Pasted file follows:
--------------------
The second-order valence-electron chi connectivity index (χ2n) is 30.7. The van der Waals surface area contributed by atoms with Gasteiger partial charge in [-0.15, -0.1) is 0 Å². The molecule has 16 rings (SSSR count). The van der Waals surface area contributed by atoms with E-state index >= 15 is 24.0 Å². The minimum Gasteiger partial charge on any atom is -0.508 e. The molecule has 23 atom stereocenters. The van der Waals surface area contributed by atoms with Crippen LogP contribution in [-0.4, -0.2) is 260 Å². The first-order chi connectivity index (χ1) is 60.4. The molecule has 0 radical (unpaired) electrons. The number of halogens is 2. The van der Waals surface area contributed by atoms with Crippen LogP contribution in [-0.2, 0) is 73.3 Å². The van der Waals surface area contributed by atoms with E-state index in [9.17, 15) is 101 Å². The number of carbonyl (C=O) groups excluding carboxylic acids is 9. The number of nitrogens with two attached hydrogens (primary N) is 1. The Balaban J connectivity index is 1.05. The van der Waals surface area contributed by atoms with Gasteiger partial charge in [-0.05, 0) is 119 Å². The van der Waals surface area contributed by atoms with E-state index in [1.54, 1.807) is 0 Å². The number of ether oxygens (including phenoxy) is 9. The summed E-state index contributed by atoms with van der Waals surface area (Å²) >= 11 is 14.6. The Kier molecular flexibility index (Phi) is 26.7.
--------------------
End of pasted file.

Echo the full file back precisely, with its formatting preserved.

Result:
The second-order valence-electron chi connectivity index (χ2n) is 30.7. The van der Waals surface area contributed by atoms with Gasteiger partial charge in [-0.15, -0.1) is 0 Å². The molecule has 16 rings (SSSR count). The van der Waals surface area contributed by atoms with E-state index >= 15 is 24.0 Å². The minimum Gasteiger partial charge on any atom is -0.508 e. The molecule has 23 atom stereocenters. The van der Waals surface area contributed by atoms with Crippen LogP contribution in [-0.4, -0.2) is 260 Å². The first-order chi connectivity index (χ1) is 60.4. The molecule has 0 radical (unpaired) electrons. The number of halogens is 2. The van der Waals surface area contributed by atoms with Crippen LogP contribution in [-0.2, 0) is 73.3 Å². The van der Waals surface area contributed by atoms with E-state index in [9.17, 15) is 101 Å². The number of carbonyl (C=O) groups excluding carboxylic acids is 9. The number of nitrogens with two attached hydrogens (primary N) is 1. The Balaban J connectivity index is 1.05. The van der Waals surface area contributed by atoms with Gasteiger partial charge in [-0.05, 0) is 119 Å². The van der Waals surface area contributed by atoms with E-state index in [1.54, 1.807) is 0 Å². The number of ether oxygens (including phenoxy) is 9. The summed E-state index contributed by atoms with van der Waals surface area (Å²) >= 11 is 14.6. The Kier molecular flexibility index (Phi) is 26.7.